This study investigates the absence of substantive linkages between locally based Salafi Jihadist movements and their more transnational counterparts such as Al-Qaeda or ISIS. While studies have addressed the heterogeneity in Jihadi alliances, the question of why inter-Jihadi ties are completely absent or tenuous at times is under-theorized in the literature. Given ISIS’s recent inexorable advance through the Middle East and North Africa and its ever-growing ties with local Jihadists, it is timely to investigate under what conditions locally based militant Islamists are less likely to forge ties with global Jihadists. Using the Allied Democratic Forces (ADF)—a militant Islamist group in the Ugandan-Congolese borderland—as an illustrative case study, the research sheds light on conditions under which inter-Jihadi ties are less likely. These include the extent of ideological divergence between local and global Jihadists, the degree of relevance to the local community, and the fear of attracting new enemies in the form of more stringent counter-terrorism operations.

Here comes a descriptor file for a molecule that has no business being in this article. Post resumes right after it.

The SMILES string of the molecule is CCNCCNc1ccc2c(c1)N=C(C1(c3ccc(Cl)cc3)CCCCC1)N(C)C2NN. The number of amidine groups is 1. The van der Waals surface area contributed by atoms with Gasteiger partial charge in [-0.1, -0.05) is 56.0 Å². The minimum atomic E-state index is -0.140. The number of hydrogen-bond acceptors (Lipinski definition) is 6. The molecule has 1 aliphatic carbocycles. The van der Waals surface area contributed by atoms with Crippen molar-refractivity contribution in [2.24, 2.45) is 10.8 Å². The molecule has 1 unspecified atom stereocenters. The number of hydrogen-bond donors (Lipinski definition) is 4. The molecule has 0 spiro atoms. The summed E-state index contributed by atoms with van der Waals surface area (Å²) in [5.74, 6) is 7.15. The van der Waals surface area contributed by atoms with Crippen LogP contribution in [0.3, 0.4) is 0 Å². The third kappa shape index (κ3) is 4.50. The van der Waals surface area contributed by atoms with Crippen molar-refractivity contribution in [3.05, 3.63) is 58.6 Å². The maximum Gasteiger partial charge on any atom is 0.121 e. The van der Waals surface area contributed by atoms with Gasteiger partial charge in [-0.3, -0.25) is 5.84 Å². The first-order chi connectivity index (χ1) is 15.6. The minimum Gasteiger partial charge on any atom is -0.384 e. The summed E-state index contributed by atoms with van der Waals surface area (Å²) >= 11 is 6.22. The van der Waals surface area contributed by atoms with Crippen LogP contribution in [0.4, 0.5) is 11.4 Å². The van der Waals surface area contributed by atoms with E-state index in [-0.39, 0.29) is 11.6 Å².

Suranjan Weeraratne & Sterling Recker (2016): The isolated Islamists: The case of the Allied Democratic Forces in the Ugandan-Congolese borderland, Terrorism and Political Violence, DOI: 10.1080/09546553.2016.1139577